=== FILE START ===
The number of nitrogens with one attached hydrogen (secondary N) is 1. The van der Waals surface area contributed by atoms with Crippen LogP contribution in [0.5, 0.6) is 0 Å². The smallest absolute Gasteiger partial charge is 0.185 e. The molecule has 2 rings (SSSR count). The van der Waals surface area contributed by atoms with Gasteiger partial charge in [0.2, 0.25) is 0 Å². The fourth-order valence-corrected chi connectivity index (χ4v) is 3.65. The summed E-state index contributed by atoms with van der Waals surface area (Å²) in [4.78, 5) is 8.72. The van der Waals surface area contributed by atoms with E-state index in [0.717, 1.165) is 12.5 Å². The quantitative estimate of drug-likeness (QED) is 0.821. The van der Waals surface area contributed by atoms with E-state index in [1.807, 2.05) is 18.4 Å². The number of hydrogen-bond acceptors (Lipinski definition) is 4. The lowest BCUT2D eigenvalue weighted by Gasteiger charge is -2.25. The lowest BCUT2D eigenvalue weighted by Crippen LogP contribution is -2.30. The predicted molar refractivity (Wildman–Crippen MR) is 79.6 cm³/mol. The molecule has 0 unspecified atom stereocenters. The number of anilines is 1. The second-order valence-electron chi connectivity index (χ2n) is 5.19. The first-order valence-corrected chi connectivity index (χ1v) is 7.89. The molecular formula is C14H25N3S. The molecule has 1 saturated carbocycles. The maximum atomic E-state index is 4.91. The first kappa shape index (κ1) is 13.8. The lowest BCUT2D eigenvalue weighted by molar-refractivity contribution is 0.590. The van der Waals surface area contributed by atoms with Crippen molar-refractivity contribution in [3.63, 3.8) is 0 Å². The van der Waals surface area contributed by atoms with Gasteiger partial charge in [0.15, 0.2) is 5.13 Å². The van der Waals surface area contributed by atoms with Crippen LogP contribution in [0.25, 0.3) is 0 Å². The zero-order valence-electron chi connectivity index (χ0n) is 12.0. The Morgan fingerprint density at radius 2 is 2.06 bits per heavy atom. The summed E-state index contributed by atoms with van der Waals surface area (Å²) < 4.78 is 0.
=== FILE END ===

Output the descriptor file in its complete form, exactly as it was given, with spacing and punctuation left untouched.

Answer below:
The number of nitrogens with one attached hydrogen (secondary N) is 1. The van der Waals surface area contributed by atoms with Crippen LogP contribution in [0.5, 0.6) is 0 Å². The smallest absolute Gasteiger partial charge is 0.185 e. The molecule has 2 rings (SSSR count). The van der Waals surface area contributed by atoms with Gasteiger partial charge in [0.2, 0.25) is 0 Å². The fourth-order valence-corrected chi connectivity index (χ4v) is 3.65. The summed E-state index contributed by atoms with van der Waals surface area (Å²) in [4.78, 5) is 8.72. The van der Waals surface area contributed by atoms with E-state index in [0.717, 1.165) is 12.5 Å². The quantitative estimate of drug-likeness (QED) is 0.821. The van der Waals surface area contributed by atoms with E-state index in [1.807, 2.05) is 18.4 Å². The number of hydrogen-bond acceptors (Lipinski definition) is 4. The lowest BCUT2D eigenvalue weighted by Gasteiger charge is -2.25. The lowest BCUT2D eigenvalue weighted by Crippen LogP contribution is -2.30. The predicted molar refractivity (Wildman–Crippen MR) is 79.6 cm³/mol. The molecule has 0 unspecified atom stereocenters. The number of anilines is 1. The second-order valence-electron chi connectivity index (χ2n) is 5.19. The first-order valence-corrected chi connectivity index (χ1v) is 7.89. The molecular formula is C14H25N3S. The molecule has 1 saturated carbocycles. The maximum atomic E-state index is 4.91. The first kappa shape index (κ1) is 13.8. The lowest BCUT2D eigenvalue weighted by molar-refractivity contribution is 0.590. The van der Waals surface area contributed by atoms with Crippen molar-refractivity contribution in [3.63, 3.8) is 0 Å². The van der Waals surface area contributed by atoms with Gasteiger partial charge in [0.15, 0.2) is 5.13 Å². The van der Waals surface area contributed by atoms with Crippen LogP contribution in [0.25, 0.3) is 0 Å². The zero-order valence-electron chi connectivity index (χ0n) is 12.0. The Morgan fingerprint density at radius 2 is 2.06 bits per heavy atom. The summed E-state index contributed by atoms with van der Waals surface area (Å²) < 4.78 is 0.